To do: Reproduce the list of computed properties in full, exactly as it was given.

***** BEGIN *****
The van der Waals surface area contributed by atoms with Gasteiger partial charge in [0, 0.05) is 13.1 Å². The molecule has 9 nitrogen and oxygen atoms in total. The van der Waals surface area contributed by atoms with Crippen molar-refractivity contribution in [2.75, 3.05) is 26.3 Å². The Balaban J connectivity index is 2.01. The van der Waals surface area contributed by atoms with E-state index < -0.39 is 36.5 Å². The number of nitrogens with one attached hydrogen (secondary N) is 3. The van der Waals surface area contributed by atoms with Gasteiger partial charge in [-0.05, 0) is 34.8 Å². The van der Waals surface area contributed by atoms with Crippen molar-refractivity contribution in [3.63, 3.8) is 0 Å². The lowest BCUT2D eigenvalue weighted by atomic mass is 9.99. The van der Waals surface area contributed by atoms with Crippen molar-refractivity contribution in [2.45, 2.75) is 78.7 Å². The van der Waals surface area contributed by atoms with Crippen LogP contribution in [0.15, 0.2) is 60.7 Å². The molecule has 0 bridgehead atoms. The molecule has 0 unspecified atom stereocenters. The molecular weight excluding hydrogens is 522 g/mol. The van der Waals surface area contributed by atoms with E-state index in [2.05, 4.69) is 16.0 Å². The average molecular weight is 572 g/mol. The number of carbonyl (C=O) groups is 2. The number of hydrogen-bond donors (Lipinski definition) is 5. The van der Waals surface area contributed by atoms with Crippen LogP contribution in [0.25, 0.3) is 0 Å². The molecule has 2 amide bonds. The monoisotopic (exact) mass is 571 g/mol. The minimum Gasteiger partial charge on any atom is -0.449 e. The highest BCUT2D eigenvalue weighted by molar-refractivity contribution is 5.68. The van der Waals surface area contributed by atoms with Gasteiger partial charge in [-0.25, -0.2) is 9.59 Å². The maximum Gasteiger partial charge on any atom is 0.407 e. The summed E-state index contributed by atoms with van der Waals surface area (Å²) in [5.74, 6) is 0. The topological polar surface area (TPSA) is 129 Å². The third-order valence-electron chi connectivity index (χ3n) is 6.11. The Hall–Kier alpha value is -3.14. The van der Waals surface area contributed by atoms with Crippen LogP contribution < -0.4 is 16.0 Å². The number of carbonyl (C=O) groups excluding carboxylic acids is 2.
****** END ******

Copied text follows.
The van der Waals surface area contributed by atoms with Gasteiger partial charge in [0, 0.05) is 13.1 Å². The molecule has 9 nitrogen and oxygen atoms in total. The van der Waals surface area contributed by atoms with Crippen molar-refractivity contribution in [2.75, 3.05) is 26.3 Å². The Balaban J connectivity index is 2.01. The van der Waals surface area contributed by atoms with E-state index < -0.39 is 36.5 Å². The number of nitrogens with one attached hydrogen (secondary N) is 3. The van der Waals surface area contributed by atoms with Gasteiger partial charge in [-0.05, 0) is 34.8 Å². The van der Waals surface area contributed by atoms with Crippen molar-refractivity contribution in [3.63, 3.8) is 0 Å². The lowest BCUT2D eigenvalue weighted by atomic mass is 9.99. The van der Waals surface area contributed by atoms with Crippen molar-refractivity contribution in [2.45, 2.75) is 78.7 Å². The van der Waals surface area contributed by atoms with Crippen LogP contribution in [0.15, 0.2) is 60.7 Å². The molecule has 0 bridgehead atoms. The molecule has 0 unspecified atom stereocenters. The molecular weight excluding hydrogens is 522 g/mol. The van der Waals surface area contributed by atoms with E-state index in [2.05, 4.69) is 16.0 Å². The average molecular weight is 572 g/mol. The number of carbonyl (C=O) groups is 2. The number of hydrogen-bond donors (Lipinski definition) is 5. The van der Waals surface area contributed by atoms with Crippen LogP contribution in [0.25, 0.3) is 0 Å². The molecule has 2 amide bonds. The monoisotopic (exact) mass is 571 g/mol. The minimum Gasteiger partial charge on any atom is -0.449 e. The highest BCUT2D eigenvalue weighted by molar-refractivity contribution is 5.68. The van der Waals surface area contributed by atoms with Gasteiger partial charge in [-0.25, -0.2) is 9.59 Å². The maximum Gasteiger partial charge on any atom is 0.407 e. The summed E-state index contributed by atoms with van der Waals surface area (Å²) in [5.74, 6) is 0. The topological polar surface area (TPSA) is 129 Å². The third-order valence-electron chi connectivity index (χ3n) is 6.11. The Hall–Kier alpha value is -3.14. The van der Waals surface area contributed by atoms with Crippen LogP contribution < -0.4 is 16.0 Å². The number of carbonyl (C=O) groups excluding carboxylic acids is 2.